The 2019 Dene Languages Conference invites papers for the general sessions and for the two special themed sessions: "Dene Epistemologies: Linguistic Stability and Adaptation" and "The Language of Music, Dance, and Performance." Papers from both academic researchers and tribal/community-based programs and organizations are welcome.
General session papers can address any topic related to Dene languages, including but not limited to theoretical or descriptive linguistics, language maintenance and revitalization, language teaching, linguistic anthropology, and sociolinguistics.
Special Session: "Dene Epistemologies: Linguistic Stability and Adaptation"
This session invites papers that explore connections between Dene languages and Dene peoples’ ways of knowing, value systems, and worldviews, considering especially ways that these connections have remained constant or changed over time (hence “stability and adaptation”). This might be over relatively long time spans as Dene-speaking peoples have interacted with other Indigenous groups in North America over many centuries, or relatively recently as many Dene languages have reached a point of critical endangerment due to the persistent encroachments and violence of colonization. Papers can consider not only how the languages and the epistemologies they encode came to be how they are today, but also their prospects and enduring value moving forward.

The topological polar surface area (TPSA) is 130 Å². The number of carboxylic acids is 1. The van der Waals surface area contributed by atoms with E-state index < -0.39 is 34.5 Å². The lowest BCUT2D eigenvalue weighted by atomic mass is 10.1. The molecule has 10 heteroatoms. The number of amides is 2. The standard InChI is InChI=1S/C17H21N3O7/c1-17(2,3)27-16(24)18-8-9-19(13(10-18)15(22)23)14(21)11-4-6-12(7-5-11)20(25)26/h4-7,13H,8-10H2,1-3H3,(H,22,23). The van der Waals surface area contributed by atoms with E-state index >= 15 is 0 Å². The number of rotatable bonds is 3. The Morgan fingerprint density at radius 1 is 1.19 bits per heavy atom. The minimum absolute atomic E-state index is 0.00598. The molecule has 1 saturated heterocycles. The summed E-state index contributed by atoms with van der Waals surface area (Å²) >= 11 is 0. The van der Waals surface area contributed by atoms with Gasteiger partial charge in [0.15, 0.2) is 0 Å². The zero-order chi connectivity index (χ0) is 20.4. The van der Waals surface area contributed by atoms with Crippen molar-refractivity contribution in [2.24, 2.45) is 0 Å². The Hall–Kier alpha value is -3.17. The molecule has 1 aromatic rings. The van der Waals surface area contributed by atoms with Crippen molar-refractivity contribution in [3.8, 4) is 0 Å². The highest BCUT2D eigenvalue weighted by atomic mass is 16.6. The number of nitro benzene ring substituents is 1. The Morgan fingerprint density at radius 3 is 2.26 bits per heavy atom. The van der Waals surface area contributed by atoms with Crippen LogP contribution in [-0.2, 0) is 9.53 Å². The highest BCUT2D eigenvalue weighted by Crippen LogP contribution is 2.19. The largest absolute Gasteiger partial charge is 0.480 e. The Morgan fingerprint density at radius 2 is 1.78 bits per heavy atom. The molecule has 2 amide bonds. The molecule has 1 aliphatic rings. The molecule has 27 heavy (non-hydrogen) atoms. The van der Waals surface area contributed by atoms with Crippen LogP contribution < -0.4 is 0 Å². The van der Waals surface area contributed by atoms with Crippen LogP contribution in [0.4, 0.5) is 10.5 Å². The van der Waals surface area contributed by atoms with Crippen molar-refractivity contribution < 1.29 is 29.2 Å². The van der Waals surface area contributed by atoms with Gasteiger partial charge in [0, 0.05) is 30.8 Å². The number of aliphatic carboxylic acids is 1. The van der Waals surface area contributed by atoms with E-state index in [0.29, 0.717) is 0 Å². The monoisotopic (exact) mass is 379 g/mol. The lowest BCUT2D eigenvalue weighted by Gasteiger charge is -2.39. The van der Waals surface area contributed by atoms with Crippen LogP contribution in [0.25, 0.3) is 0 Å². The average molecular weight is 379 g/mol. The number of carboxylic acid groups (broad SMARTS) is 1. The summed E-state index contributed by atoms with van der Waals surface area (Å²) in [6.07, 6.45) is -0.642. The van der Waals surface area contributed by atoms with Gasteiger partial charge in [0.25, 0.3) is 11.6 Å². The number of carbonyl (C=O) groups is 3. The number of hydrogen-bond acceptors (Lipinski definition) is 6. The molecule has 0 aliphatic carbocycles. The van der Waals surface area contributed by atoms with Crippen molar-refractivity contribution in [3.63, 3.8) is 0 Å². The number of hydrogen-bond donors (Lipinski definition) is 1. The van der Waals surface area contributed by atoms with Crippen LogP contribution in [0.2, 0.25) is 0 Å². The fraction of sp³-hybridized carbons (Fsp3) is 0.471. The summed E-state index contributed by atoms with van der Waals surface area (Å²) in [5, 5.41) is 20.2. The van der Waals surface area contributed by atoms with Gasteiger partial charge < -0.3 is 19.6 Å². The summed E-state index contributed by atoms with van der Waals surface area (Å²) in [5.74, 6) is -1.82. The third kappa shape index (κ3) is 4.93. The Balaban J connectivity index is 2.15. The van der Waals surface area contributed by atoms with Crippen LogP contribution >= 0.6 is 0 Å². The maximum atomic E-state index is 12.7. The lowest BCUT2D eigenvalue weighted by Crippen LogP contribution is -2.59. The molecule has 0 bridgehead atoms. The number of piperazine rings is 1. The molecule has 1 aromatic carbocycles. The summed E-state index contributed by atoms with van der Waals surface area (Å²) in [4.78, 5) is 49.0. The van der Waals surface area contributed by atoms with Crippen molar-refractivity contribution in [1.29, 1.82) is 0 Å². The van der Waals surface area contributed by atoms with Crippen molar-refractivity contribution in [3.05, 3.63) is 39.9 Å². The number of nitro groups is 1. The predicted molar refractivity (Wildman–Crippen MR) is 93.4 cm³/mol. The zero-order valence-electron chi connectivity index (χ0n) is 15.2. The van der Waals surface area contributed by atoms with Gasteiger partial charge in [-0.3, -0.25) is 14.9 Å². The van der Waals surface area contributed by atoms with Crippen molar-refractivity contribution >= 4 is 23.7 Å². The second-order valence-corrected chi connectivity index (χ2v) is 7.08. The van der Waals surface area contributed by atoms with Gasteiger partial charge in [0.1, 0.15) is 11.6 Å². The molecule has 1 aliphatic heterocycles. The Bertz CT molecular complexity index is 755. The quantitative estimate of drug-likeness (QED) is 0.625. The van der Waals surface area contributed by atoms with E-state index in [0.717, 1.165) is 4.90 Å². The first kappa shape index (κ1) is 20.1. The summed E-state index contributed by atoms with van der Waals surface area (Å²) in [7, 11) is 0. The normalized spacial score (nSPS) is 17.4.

Special Session: "The Language of Music, Dance, and Performance"
Music, dance, and genres that can be broadly considered “performance” are important components of Dene peoples’ ceremonial life and modes of cultural expression. Dene languages play a central role in defining these genres (e.g., the deployment or absence of lyrics in different song types), and they also provide a powerful means of understanding their cultural value through analysis of vocabulary and idioms typically used to describe them. This session will bring together papers on more strictly linguistic aspects of the language deployed in these genres (such as issues pertaining to lexical tone and prosody in song or poetry), as well as their pedagogical applications in language maintenance/revitalization settings (using music and dance in language teaching), their role as a stimulus for language documentation work, and their value as reflections of Dene peoples’ understanding of their cultural significance.
How to Submit
Anonymous 1-page abstracts (12-point Times New Roman, single spaced, 1" margins) should be submitted in pdf format. References and examples may appear on a second page. Submit via email to email@example.com.
The extended deadline for submissions is March 15, 2019 (add to your calendar here). Notification of acceptance will be made by approximately March 31, 2019.